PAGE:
Wolves made further changes with Dawson and Traore being replaced by Bueno and Diego Costa. Not for the first time, Adama and fans will probably wonder why Lopetegui has added a striker who will be in the box and taken off the player most likely to cross the ball to him. Forest were wasteful. They broke through Wolves’ lines and went clear towards goal on multiple occasions, only to fluff their lines. As poor and ineffective as Wolves had been, they remained at least in the game.
With time running out, desperation set in. Wolves had a set piece just in their own half and Neves insisted on both centre halves positioning themselves in the opposition penalty area. Subtlety had long since left the building and we had entered “gerrit in the box” territory. And with the ball in the box, Wolves finally created something and managed to finish their only real chance of the game. The ball ran free to Podence following the free kick, and he calmly turned in the box before drilling his shot high into the top corner. It was a goal that Wolves’ dire second-half performance had scarcely warranted, but a lifeline they wanted to keep with both hands. Wolves were not interested in seizing on any momentum. The draw was there, and it was gratefully accepted.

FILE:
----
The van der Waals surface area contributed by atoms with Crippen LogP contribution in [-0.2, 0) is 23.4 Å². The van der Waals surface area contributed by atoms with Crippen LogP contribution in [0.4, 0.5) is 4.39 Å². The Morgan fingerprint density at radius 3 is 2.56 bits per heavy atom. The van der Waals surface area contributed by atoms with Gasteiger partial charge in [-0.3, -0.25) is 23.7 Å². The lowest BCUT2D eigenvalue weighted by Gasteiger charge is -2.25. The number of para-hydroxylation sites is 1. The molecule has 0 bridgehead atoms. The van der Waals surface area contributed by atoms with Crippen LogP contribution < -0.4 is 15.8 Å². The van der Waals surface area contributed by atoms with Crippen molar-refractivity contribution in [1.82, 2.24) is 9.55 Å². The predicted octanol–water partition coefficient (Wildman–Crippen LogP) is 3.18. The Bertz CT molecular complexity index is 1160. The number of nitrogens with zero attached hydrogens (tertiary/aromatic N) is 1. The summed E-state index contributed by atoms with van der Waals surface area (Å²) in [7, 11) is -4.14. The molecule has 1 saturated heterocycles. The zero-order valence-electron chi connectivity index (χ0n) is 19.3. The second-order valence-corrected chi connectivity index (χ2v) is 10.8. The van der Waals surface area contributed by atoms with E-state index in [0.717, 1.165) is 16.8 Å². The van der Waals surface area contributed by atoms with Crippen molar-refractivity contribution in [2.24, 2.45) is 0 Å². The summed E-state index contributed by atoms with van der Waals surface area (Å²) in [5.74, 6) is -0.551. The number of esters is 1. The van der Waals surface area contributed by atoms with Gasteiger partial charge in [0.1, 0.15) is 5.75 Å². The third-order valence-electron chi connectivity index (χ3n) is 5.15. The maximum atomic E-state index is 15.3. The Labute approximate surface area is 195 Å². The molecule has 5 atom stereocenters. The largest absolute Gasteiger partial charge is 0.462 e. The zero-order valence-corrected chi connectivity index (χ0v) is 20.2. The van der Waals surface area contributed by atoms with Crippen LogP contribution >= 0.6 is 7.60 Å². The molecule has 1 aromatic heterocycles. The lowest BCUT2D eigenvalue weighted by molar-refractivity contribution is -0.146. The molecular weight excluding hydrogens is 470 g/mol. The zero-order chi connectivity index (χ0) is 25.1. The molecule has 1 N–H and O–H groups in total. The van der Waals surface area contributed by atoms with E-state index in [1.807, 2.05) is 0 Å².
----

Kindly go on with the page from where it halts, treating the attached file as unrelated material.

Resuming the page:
The game was not without additional drama. A red card each for an altercation between the coaches on the bench. Goalscorer Podence can feel quite fortunate not to be sent off for what looked like an ugly spitting incident as the clock counted down on a niggly encounter that walked the line of being bad-tempered. Neves finally picked up the booking needed to suspend him for the next two games for a clumsy first-half block. It was inevitable, and he will miss home games against Chelsea and Brentford.
Wolves will be pleased with a point that they in no way deserved. Lopetegui has a real issue with his starting line-up, and it needs to be resolved quickly. Wolves continue to look completely ineffective as an attacking proposition. With no threat, Wolves look constantly nervous, knowing that any mistake made in defence is likely to be pivotal. They have got away with one today; on another day, Forest could have won this game comfortably. The goal was, however, not to lose, and they haven’t, but they will need to do an awful lot better to obtain the points to continue playing in this division.
ARTICLE BY DAVE PORTER
Wolverhampton born, East Sussex based supporter. Old enough to have seen the descent to the bottom, young enough to not have experienced the days my friend. Not many Wolves fans to celebrate or commiserate with round these parts, so had to find an outlet to discuss the enormous highs, crushing lows and share the frustrations that only come with following Wolves.